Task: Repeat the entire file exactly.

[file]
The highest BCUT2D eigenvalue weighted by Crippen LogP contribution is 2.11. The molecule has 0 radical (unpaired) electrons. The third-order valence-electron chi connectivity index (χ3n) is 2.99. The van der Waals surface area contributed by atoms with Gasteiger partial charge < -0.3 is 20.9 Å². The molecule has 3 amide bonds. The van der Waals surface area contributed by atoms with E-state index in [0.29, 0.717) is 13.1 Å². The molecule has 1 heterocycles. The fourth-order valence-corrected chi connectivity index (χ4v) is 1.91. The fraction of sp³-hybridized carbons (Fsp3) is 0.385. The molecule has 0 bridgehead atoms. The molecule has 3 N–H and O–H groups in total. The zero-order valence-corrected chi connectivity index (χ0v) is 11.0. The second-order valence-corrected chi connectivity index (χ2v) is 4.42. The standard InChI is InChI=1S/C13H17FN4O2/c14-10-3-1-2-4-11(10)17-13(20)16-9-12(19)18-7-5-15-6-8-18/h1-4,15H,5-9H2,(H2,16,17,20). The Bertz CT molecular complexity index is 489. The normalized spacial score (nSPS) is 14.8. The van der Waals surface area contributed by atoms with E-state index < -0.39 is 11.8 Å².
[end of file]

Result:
The highest BCUT2D eigenvalue weighted by Crippen LogP contribution is 2.11. The molecule has 0 radical (unpaired) electrons. The third-order valence-electron chi connectivity index (χ3n) is 2.99. The van der Waals surface area contributed by atoms with Gasteiger partial charge < -0.3 is 20.9 Å². The molecule has 3 amide bonds. The van der Waals surface area contributed by atoms with E-state index in [0.29, 0.717) is 13.1 Å². The molecule has 1 heterocycles. The fourth-order valence-corrected chi connectivity index (χ4v) is 1.91. The fraction of sp³-hybridized carbons (Fsp3) is 0.385. The molecule has 0 bridgehead atoms. The molecule has 3 N–H and O–H groups in total. The zero-order valence-corrected chi connectivity index (χ0v) is 11.0. The second-order valence-corrected chi connectivity index (χ2v) is 4.42. The standard InChI is InChI=1S/C13H17FN4O2/c14-10-3-1-2-4-11(10)17-13(20)16-9-12(19)18-7-5-15-6-8-18/h1-4,15H,5-9H2,(H2,16,17,20). The Bertz CT molecular complexity index is 489. The normalized spacial score (nSPS) is 14.8. The van der Waals surface area contributed by atoms with E-state index < -0.39 is 11.8 Å².